Challenges Face the Large-Scale Incorporation of Renewables into US Power Markets

(3BL Media/Justmeans) —“Renewables and power markets are on a collision course.” So said Prajit Ghosh, head of Americas Power and Renewables Research at Wood Mackenzie in kicking off the GTM: U.S. Power & Renewables Summit in Austin, Texas this week.

Indeed, as one listened to one panel of experts after another, it was abundantly clear, that this upstart. renewable energy industry had never figured in the plans of the traditional utility industry, which had been humming merrily along for decades with little idea of the monumental changes about to come sweeping in from left field. Yet, it’s those very plans, for growth, distribution, regulation, investment in infrastructure and more that have allowed the system to work as well as it has, albeit while grievously harming our atmosphere, all these years.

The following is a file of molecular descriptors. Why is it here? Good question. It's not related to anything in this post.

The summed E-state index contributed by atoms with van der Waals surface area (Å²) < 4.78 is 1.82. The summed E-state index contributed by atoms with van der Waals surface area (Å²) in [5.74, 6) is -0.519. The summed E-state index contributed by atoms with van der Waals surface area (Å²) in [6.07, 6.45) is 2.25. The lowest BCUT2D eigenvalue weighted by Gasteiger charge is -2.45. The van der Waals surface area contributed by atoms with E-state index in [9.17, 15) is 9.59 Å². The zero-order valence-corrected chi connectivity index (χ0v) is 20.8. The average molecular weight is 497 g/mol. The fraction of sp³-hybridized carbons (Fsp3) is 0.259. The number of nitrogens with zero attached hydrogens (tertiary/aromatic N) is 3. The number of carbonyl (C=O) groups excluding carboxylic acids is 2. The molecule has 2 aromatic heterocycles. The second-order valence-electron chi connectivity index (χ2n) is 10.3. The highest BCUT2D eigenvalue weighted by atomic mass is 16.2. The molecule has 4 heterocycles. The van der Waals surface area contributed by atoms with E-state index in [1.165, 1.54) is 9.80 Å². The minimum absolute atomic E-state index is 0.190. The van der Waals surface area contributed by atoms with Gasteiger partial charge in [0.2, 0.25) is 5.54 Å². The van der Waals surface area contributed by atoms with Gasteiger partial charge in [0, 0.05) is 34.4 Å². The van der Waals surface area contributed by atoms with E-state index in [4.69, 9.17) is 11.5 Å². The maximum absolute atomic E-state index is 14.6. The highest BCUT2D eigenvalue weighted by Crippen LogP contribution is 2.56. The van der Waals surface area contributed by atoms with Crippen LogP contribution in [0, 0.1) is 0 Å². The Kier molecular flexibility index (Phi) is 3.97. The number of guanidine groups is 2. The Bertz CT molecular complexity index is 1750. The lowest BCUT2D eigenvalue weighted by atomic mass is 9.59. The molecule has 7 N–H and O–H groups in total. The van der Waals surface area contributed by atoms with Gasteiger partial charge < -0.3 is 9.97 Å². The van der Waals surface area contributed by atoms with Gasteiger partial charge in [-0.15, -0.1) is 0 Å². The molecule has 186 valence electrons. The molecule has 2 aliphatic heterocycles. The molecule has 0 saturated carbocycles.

It’s not something you hear a lot about, not yet, anyway. That’s because the penetration of renewables is s still small relative to the huge size of the market. But as renewables grow, they are reshaping that markets with plummeting prices that are irresistible to anyone with a budget to manage, and an emission-free footprint irresistible to anyone concerned about the future of the planet. Meanwhile the players on either side of this power divide come from different worlds and speak different languages, but at some point they will need to sit down together to figure out what the future of electricity market is going to be.

The inexorable march forward was first driven by those left-leaning states with their renewable portfolio standards, but now other players like cities and corporations that have joined the fray and made their way to the front of the parade.

To date, 46 cities and 112 corporations have pledged to purchase 100% of their power from renewable sources in the next so many years. They have money to spend and solar and wind project developers are happy to take it, as are we the public, minus a few coal miners, happy to see some substantive action being taken to fend off the specter of rising seas and ever-fiercer storms.

But here is the problem. There is not nearly enough coordination between stakeholders, the financial models don’t mesh, the regulations were never designed for this and no one really knows how to make it all work, though we are learning.